– How can the honorable gentleman blame the Minister for that?
– I have not mentioned the Minister.
– The Assistant Minister is good at slinging mud.
– When we merely offer a means of comparison between the cost of houses erected under the contract system and the cost of houses constructed by means of day labour, we are at once accused by the honorable member for East Sydney of “slinging mud”! The honorable member for Capricornia, too, from the ambuscade of a coat of great fashion, suggests that it is not a fair thing that I should make such statements.
– What is the Assistant Minister going to do with the officers who are responsible for such a scandalous waste of public money?
– The public have taken the first step towards curing this evil by throwing out of office the Ministry which was responsible for the system. The introduction of the day-labour system cannot be charged against the officers of the Department, who are there merely to carry out their duties.
– Is not the trouble due to the incapacity of the officers who have been charged with the erection of these buildings?
– Is not that an extraordinary suggestion? For three years my honorable friends have watched the officers “ spending the money like toffs,” while ex-Ministers were fond of proclaiming that they were not “ rubber stamps.” The honorable member for Darwin himself accepted all responsibility, and now my honorable friends wish us to “ sack “ the officers because the country has already “ sacked “ the chief.
– Say that again, now that the honorable member for Darwin has entered the Chamber.
– I have merely been defending the honorable member, let me tell him, from the suggestion of the honorable member for Bourke, that while administering the Department of Home Affairs he occupied the position of a mere animated rubber stamp !
On the subject of preference to unionists, to which the honorable member for Adelaide referred last night with such heat-
– I would prefer to have said “squealed.” Let us examine this question of preference to unionists. What is it that unionists will have lost if effect be given to the proposal that we intend to submit? They will not have lost any power to obtain a preference at the hands of the Conciliation and Arbitration Court - they will merely have thrown off the incubus which my honorable friends opposite placed on their shoulders in 1910, when Labour members allowed union funds to be depleted for the noble purpose of sending those gentlemen back to this Parliament !
– What nobler purpose could there be?
– Exactly. I need say no more. That is the whole explanation.
– I wish that the unions would put some of their funds at my disposal when I am fighting.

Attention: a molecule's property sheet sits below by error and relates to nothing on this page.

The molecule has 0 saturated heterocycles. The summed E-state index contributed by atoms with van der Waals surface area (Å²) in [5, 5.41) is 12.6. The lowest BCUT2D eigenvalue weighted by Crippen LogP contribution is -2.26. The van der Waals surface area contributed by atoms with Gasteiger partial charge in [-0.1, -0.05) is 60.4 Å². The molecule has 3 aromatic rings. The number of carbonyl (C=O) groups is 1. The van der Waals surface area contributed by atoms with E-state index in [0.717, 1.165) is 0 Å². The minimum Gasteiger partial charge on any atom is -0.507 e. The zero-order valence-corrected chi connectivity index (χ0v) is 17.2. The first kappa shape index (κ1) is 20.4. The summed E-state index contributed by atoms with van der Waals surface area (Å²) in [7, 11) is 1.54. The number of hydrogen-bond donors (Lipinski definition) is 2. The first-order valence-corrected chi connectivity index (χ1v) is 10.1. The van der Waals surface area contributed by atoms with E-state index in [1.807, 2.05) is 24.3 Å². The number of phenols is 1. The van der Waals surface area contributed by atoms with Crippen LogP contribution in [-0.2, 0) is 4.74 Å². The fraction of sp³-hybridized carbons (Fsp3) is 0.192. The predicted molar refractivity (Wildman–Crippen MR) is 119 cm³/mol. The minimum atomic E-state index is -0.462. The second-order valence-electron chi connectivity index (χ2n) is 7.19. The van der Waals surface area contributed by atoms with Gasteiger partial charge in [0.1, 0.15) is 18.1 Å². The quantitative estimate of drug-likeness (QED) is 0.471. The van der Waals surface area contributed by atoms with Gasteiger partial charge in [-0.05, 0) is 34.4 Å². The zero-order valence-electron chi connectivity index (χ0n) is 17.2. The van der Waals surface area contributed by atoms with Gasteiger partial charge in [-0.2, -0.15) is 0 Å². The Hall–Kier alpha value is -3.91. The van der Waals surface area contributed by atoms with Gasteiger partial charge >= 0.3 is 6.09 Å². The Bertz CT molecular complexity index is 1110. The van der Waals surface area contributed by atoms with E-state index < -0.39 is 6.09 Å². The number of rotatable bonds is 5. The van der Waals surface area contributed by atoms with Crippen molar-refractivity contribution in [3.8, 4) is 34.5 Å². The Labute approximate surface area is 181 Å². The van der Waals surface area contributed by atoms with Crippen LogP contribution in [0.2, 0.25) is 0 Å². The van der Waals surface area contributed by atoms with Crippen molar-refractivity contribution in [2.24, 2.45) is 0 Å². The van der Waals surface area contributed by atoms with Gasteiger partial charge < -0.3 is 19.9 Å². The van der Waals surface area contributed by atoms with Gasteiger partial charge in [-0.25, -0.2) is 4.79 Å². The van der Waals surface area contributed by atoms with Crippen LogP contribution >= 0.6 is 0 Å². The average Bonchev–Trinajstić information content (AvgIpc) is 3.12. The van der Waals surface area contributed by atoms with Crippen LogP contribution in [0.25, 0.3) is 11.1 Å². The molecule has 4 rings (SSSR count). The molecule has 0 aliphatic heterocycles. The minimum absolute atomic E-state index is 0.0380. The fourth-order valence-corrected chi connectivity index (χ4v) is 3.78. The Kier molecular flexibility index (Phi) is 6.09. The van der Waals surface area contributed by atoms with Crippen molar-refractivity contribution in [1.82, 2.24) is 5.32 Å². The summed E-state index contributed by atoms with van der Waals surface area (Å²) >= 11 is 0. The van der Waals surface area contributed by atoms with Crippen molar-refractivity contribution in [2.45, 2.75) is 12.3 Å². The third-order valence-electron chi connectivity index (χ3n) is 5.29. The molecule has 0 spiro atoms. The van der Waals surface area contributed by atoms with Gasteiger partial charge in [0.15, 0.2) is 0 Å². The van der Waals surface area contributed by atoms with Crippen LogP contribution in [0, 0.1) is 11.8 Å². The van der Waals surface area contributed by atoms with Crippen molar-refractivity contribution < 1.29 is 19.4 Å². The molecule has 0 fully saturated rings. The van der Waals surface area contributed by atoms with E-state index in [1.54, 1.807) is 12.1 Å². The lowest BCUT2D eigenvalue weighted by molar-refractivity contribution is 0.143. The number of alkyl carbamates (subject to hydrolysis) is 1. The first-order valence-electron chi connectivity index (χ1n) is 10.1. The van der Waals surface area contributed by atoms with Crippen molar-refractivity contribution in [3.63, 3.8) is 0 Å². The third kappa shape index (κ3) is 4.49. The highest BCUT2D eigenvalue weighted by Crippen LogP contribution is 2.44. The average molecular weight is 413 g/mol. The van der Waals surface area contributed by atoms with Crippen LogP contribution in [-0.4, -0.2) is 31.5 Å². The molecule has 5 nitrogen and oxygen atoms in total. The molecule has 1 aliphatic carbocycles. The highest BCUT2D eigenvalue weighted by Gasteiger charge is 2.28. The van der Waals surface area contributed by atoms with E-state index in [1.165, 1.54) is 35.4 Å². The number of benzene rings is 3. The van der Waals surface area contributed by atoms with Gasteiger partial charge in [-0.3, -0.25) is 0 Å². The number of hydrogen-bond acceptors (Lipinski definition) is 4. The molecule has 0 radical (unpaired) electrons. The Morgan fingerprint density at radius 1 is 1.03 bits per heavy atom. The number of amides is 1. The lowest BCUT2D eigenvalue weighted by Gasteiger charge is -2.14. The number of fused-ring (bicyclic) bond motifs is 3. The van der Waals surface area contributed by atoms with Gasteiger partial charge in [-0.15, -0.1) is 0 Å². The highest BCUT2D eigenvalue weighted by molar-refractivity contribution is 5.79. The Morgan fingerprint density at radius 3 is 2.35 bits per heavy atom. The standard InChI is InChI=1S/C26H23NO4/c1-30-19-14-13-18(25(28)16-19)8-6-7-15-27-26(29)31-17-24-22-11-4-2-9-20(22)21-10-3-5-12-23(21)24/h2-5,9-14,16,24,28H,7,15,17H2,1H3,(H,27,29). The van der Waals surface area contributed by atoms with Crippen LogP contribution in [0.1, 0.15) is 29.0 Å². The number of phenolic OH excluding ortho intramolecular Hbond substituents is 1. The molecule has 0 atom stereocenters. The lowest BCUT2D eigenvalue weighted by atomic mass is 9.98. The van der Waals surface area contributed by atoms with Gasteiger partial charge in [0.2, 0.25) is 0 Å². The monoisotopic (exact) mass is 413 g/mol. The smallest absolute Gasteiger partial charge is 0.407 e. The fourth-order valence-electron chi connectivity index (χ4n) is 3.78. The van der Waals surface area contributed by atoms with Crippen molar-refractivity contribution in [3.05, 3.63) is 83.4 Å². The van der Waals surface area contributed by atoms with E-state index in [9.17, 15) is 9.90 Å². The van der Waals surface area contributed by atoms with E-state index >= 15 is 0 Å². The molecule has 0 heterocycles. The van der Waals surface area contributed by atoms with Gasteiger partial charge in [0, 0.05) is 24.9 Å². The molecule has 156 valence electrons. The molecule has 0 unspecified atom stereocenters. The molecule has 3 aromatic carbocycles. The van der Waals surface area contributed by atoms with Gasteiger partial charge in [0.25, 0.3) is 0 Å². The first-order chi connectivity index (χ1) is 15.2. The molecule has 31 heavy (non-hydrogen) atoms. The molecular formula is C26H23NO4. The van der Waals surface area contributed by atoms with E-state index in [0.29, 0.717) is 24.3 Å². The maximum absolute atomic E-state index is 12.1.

– Why, the honorable member ought to share his wealth with the other members of the party.
-That interjection brings me to a very serious subject, namely, as to what constitutes a “ rooster,” and what a “ Christian brother.” The honorable member for Darwin is a “ Christian brother,” who is so rich that the honorable member for Bourke is asking that he should share his “ boodle “ with him. Here is a man admittedly possessed of great “ boodle,” and I congratulate him upon its possession. Like a number of his colleagues, he is now - perhaps as the result of advocating the abolition of wealth - a rich roan. But how is it possible for a man to be wealthy on that side of politics and still remain a “ Christian brother,” while some stationmanager, on a salary perhaps of £250 a year, is of necessity a “rooster”?
– We are only common roosters when it comes to the question of the distribution of wealth.
– The honorable member means that he will fight for what he has got.
– I have not much. I will fight for what the other fellow has.
– In view of this, it does seem to me that we ought to throw aside all this nonsense about “ capitalists “ and” labour men.” Before me I see a party of capitalists - almost every one of them - with the exception of the new members. They have not had time to become capitalists yet. All of them, according to the dictum of the honorable member for Darwin, are really “ roosters,” although they call themselves “ Christian brothers.” I think the public has begun to realize that this question of Labour versus Capital is all nonsense in the way in which it is talked of by my honorable friends. Undoubtedly there is in one sense a dividing line between the administrators of capital and those who are serving capital in the various activities which it creates, but it is ridiculous to suggest that honorable members opposite, who, according to the honorable- member for Adelaide, have been busy building palaces during the last three years, are good Labour men allthe time, whilstno man on this side of the chamber has any claim to be considered other than a “ rooster.”
– There are no poor men over there.
– I think that the difference between the two parties is that upon this side of the chamber the poorest men are those who have been longest in politics, whereas on the other side the only poor men are those who have just entered political life.
– I do not know what is the Assistant Minister’s idea of poverty. I know that I have been a long time in politics, and that I have not” scraped” much.
– No doubt the honorable member is living in hopes.
I come now to the question of trusts. We have been told by the honorable member for Adelaide that trusts and combines are responsible for all the increased cost of living. Is that opinion honestly held by my honorable friends opposite?
– There is not much honesty in politics; the Assistant Minister knows that.
– Is that an admission that there is no honesty in these protests regarding . the trusts ? Is it really seriously contended that trusts and combines are responsible for all the increases in the cost of living?
– Do not look at me, Kelly.
– Then do not be suspicious) brother. If the honorable member believes it let him say so; if he does not believe it, let him remain silent.